Wednesday, May 5, 2020 marked exactly 10 years since the curtains fell on a good man, humble patriot and former president of Nigeria, Alhaji Umaru Musa Yar’Adua. He was 58. Even before he assumed power on May 29, 2007, Yar’ Adua was obviously a sick man. Having just finished his eight years as Governor of Katsina State, all he wanted was to go back to the classroom as a lecturer.

But for reasons best known to former President Olusegun Obasanjo, Yar’ Adua was dragged into the presidential race on the platform of the then-dominant ruling party, the Peoples Democratic Party, PDP. He defeated his main challengers, General Muhammadu Buhari of the All Nigerian Peoples Party, ANPP and Atiku Abubakar of the Action Congress of Nigeria, ACN, by a landslide in the 2007 presidential election.

In his maiden broadcast to the nation after being sworn-in, Yar’ Adua displayed the candour that was to mirror his short-lived tenure: he admitted that the election conducted by Prof. Maurice Iwu’s Independent National Electoral Commission, INEC, was “flawed” and vowed to reform our electoral process.

Shortly after, he set up the Justice Mohammed Uwais panel which wrote a report which had it been implemented, would have put much of our terrible electoral woes behind us. When Yar’Adua died his successor and former Vice President, Goodluck Jonathan, could not effectively follow through the reforms.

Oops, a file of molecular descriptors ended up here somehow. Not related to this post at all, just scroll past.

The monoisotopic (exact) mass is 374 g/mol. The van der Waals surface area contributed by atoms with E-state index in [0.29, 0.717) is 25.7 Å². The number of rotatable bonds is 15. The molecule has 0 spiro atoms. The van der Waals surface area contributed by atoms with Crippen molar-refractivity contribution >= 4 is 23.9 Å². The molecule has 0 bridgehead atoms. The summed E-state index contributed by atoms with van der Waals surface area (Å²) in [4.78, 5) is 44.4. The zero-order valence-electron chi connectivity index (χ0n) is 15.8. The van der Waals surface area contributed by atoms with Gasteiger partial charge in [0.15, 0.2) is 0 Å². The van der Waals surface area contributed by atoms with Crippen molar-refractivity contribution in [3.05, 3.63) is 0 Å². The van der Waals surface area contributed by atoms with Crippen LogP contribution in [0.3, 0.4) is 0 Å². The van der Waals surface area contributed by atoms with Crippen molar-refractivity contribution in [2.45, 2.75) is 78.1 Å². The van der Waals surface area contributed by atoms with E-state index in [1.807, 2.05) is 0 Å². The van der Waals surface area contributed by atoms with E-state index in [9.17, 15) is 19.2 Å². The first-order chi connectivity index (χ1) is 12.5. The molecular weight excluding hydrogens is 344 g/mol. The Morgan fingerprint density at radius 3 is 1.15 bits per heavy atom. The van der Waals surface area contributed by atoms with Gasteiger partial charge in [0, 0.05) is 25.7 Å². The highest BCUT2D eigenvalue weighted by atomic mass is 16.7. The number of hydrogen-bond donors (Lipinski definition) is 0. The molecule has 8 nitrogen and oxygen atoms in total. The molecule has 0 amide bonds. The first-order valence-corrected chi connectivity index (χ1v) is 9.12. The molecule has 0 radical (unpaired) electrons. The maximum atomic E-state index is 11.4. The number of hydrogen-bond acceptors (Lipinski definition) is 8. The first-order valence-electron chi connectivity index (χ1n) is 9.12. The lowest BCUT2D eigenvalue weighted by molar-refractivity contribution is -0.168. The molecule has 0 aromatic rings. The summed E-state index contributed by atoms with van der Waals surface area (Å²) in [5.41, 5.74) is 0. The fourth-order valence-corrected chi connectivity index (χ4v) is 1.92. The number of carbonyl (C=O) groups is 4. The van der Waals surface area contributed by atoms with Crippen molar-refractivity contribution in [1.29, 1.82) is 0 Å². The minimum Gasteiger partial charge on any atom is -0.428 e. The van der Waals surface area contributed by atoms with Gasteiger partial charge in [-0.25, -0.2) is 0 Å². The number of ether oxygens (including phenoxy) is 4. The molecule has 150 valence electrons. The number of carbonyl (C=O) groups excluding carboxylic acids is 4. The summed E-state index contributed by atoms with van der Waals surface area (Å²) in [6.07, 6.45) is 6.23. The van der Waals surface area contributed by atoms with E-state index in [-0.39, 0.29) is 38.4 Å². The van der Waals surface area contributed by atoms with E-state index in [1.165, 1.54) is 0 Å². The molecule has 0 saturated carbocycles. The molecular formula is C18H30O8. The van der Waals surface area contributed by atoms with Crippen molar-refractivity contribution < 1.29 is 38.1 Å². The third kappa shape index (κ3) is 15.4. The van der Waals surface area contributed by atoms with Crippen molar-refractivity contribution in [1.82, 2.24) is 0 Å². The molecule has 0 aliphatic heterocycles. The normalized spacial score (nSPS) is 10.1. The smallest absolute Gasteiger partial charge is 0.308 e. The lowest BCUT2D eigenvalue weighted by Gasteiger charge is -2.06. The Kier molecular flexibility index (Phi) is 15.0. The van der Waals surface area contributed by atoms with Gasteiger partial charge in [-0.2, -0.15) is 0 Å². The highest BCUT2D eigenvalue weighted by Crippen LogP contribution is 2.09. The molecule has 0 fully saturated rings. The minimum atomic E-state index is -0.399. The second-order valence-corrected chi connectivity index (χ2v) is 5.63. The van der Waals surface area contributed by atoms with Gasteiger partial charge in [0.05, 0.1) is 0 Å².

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Yar’ Adua is also fondly remembered as a man of genuine (not propaganda) integrity. He had publicly declared his assets and liabilities, including those of his close family members, a standard no other president after him has met. He also brought the 10-year-old armed militancy in the Niger Delta to an end through his Amnesty Programme in August 2008, a legacy that has endured through two subsequent regimes till date.

Yar’Adua served like a true democrat and was fair to all sections of Nigeria. He never harboured a hostile mindset towards any group. However, due to his health problems, his government was hijacked early by some individuals close to him who wielded power until Nigerians pushed for a Doctrine of Necessity to empower Vice President Jonathan on February 9, 2010.

Not much can be pinned down in terms of physical infrastructure as fallouts of Yar’ Adua’s Seven-Point Agenda. But we definitely remember that the Central Bank of Nigeria, CBN, led by Prof Chukwuma Soludo under Yar’ Adua’s presidency, competently steered Nigeria clear of the worldwide financial meltdown of 2008.

Yar’Adua came from an elite politically-connected family. His father, Alhaji Musa Yar’Adua, was the first and only Minister of Lagos Affairs in the First Republic, while his elder brother, the late Major General Shehu Musa Yar’Adua was Chief of Staff, Supreme Headquarters(military vice-president) to Gen Obasanjo as Head of State.

We will always cherish his memory.


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